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SANTA FE – A rapidly evolving tax package that would expand two tax breaks for low-income New Mexico workers while raising tax rates on wealthier state residents and some businesses inched one step closer to final approval Saturday.
The Senate Taxation, Business and Transportation Committee voted 7-4 to advance the House-approved legislation, House Bill 291, after tacking on several changes.
The changes include phasing out 2013 corporate income tax cuts signed into law by then-Gov. Susana Martinez and revising income thresholds for new proposed personal income tax brackets.
However, Senate Majority Leader Peter Wirth, D-Santa Fe, withdrew several amendments he had previously proposed, including an increase in New Mexico’s tobacco tax rates and a modest decrease in the state’s gross receipts tax base rate.
Wirth said an expected influx of federal stimulus dollars and a projected $2.7 billion in cash reserves give the state some “cushion” to make sweeping changes to its tax code.
“The time to have this discussion is right now,” Wirth said Saturday.
He also said the legislation, in its current form, could cost the state roughly $60 million in the coming budget year, but would generate additional revenue in future years.
Some senators questioned the timing of the tax package given the state’s revenue outlook, however, with Sen. Bill Tallman, D-Albuquerque, asking, “Why are we trying (to raise taxes) when we’re so flush with revenue coming in?”
But Tallman ultimately joined the committee’s other six Democrats in voting to advance the bill to the Senate Finance Committee, while the panel’s GOP members voted in opposition.
The original tax measure would expand two different tax credits for low-income New Mexico workers while setting a higher tax rate for top-earning state residents.
Those provisions would remain in the bill under the proposed changes, as would a new top state personal income tax bracket of 6.2%. That rate would apply to annual income over $622,000 for married couples filing jointly, and for income in excess of $415,000 for single individuals.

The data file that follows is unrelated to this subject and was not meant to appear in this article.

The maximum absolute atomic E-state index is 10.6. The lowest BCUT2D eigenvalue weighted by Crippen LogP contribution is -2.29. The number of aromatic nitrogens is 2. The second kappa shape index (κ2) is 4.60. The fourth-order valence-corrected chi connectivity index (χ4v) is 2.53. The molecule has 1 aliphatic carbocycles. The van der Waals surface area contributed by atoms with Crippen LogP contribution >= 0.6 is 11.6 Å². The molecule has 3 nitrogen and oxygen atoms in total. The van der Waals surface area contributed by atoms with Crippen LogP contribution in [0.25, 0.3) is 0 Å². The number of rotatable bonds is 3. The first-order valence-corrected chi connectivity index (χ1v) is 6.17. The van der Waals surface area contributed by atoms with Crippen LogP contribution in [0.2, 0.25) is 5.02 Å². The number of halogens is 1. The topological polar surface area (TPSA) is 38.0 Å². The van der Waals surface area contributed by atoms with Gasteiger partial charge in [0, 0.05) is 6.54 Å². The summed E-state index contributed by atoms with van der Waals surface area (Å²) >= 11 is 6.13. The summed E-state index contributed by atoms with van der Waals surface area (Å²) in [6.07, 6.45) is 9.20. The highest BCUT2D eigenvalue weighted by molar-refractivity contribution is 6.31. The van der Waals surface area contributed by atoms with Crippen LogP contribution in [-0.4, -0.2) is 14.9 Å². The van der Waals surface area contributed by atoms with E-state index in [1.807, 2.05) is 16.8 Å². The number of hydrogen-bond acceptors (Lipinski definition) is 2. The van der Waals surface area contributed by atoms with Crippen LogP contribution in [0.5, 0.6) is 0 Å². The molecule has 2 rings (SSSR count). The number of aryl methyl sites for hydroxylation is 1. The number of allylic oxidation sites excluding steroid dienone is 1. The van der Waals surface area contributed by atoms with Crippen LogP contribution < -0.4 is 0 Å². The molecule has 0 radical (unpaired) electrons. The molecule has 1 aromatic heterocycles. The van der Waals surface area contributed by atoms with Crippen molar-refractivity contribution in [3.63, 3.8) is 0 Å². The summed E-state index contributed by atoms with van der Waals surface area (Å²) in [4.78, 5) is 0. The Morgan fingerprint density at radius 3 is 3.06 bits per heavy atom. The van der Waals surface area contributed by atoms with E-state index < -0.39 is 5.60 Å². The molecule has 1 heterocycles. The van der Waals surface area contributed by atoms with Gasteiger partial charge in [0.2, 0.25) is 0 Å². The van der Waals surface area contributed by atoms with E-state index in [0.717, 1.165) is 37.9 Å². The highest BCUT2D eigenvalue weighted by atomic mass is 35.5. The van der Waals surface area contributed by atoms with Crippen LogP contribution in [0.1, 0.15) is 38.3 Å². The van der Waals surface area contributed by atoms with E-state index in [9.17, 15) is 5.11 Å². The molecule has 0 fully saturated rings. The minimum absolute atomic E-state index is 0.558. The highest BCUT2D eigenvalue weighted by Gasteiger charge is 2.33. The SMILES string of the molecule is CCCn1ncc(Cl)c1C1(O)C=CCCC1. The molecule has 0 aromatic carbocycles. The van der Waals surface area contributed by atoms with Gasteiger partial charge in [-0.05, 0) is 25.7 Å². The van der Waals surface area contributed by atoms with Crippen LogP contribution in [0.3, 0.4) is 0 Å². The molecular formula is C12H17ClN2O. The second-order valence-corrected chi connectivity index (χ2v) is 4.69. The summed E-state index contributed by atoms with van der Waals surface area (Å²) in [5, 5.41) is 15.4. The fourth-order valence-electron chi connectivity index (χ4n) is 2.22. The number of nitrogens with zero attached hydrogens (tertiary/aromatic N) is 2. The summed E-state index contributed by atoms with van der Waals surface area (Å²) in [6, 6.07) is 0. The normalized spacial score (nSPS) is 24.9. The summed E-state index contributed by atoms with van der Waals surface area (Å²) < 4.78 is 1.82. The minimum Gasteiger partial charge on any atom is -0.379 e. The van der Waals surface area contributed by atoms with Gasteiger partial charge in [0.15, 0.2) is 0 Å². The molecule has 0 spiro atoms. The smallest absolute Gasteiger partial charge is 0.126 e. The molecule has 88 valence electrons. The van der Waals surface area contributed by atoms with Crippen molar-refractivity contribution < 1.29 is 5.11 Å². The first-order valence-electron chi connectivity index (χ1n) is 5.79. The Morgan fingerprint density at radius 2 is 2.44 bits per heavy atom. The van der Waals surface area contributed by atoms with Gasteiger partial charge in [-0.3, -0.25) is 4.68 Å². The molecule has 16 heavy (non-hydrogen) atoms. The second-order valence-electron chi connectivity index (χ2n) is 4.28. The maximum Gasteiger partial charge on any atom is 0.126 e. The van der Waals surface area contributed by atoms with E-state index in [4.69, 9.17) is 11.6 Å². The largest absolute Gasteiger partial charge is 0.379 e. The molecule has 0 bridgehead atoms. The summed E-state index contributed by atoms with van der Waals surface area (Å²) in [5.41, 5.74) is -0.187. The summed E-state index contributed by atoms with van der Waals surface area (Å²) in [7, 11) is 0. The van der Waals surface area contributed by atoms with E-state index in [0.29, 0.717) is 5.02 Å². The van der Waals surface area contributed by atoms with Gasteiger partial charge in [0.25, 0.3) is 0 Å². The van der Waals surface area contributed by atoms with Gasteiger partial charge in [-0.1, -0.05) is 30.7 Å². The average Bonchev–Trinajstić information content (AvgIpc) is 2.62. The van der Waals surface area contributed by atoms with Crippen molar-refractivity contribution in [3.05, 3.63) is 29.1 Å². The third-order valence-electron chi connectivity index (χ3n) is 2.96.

New Mexico’s top personal income tax bracket is currently set at 5.9% under a 2019 law, but had been at 8.2% before a 2003 tax cut pushed by then-Gov. Bill Richardson took effect.
Backers of the bill say it would make New Mexico’s tax code more progressive, while also diversifying the state’s revenue base. Money from taxes and royalties on oil and natural gas industries, a historically volatile revenue source, currently make up more than 40% of total state revenues.
But critics of the tax package say the higher rates could be harmful for businesses already struggling due to the COVID-19 pandemic.
“This is a direct hit on a lot of small businesses,” said Sen. Ron Griggs, R-Alamogordo.
In addition to the personal income tax changes, the bill would make it easier to qualify for both the Low Income Comprehensive Tax Rebate and the Working Families Tax Credit, which is currently available to those who make less than $15 an hour.
The changes would allow New Mexicans ages 18 to 24 and those working legally who are not U.S. citizens to qualify for the tax benefits.
The tax package now advances to its final assigned committee, the Senate Finance Committee, with one week remaining in the 60-day legislative session.